Adding its name to the list of those endorsing Proposition 30, the Cal Poly Alumni Association announced support of the proposition in an email sent to members this past week urging them to vote for the tax proposal.
The association joined several similar organizations across the state that have endorsed Proposition 30, including the California State University (CSU) Board of Trustees and several University of California alumni associations, according to the “Yes on Proposition 30” campaign. Gov. Jerry Brown, who originally proposed the tax increase, is also on a tour of public colleges in the state to gain support for Proposition 30.
“We want to get every young person in California voting for this,” Brown said. “We know from the surveys that nearly every young person in California is in support of this. The problem is, sometimes their turnout to vote is not that great.”
Alumni Association President Tom Lebens, who sent the email to the organization’s members, said Proposition 30 is important to the university because of the estimated $14.5 million cut Cal Poly will face if it fails.
“This is a way to give some short-term support and allow the university to recover from some of the cuts its already had,” Lebens said.
Despite the Alumni Association’s intent to help Cal Poly by endorsing Proposition 30, critics say state organizations should not involve themselves in political campaigns. Lebens, however, said the endorsement is not an evaluation of the proposition’s effect on the state, but rather to tell alumni how much Cal Poly has to gain from the passage of Proposition 30.
“Our role is not to look at the greater public policy question as whether this is the solution to Cal Poly’s larger budget problems,” Lebens said. “I respect the opinion of all alumni. Much of the concerns I’ve received stem from their belief this is not the solution from a greater California viewpoint.”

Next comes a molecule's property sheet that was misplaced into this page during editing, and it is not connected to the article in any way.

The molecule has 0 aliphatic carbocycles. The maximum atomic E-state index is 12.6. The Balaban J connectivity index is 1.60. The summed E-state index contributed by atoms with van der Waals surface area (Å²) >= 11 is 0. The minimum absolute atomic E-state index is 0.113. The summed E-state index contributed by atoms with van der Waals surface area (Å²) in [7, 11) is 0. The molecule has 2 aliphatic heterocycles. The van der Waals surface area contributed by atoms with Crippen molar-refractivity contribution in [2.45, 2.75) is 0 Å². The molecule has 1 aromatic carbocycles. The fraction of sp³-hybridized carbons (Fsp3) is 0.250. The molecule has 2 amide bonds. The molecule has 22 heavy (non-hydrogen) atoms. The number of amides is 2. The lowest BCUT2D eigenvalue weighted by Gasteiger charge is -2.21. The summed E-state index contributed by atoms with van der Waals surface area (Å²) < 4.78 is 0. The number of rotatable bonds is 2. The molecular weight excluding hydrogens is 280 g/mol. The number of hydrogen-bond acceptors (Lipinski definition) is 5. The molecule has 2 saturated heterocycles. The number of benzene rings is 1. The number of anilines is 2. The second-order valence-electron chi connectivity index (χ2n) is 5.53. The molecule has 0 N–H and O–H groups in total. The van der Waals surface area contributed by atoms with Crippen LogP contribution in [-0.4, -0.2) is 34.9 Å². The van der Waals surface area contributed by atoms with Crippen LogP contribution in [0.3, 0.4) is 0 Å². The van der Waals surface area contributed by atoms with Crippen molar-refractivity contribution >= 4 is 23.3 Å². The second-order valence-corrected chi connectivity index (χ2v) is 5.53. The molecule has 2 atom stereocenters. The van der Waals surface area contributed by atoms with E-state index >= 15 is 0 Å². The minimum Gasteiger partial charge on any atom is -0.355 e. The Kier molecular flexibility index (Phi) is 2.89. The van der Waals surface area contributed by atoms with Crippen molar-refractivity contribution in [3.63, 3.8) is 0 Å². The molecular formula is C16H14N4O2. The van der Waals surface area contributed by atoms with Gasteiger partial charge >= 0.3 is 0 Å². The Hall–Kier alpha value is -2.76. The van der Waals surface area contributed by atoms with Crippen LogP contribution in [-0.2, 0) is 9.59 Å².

According to California law, public agencies cannot use state resources to promote a political campaign. This includes sending out political emails from a state account or using an email list compiled by a public agency.
But the Alumni Association’s lawyer, Jeff Radding, said its endorsement is completely legal because it is a nonprofit organization and is not publicly funded. This, combined with the fact that the email was sent using just a public email address and no other state resources, means the endorsement was legal, Radding said.
The Howard Jarvis Taxpayer Association is looking to file lawsuits against public schools violating this campaigning law. Its legal director Tim Bittle said because the Cal Poly Alumni Association is a nonprofit, he does not anticipate any legal action against it.
The Howard Jarvis Association sued a department chair at CSU Monterey Bay earlier this month after he sent an email to his students telling them to vote yes on Proposition 30. The CSU has since distanced itself from the professor, calling his actions “inappropriate and unfortunate” in a statement.
But in a move the CSU surely supports, the Cal Poly Academic Senate followed the CSU Academic Senate by also endorsing Proposition 30 this past week.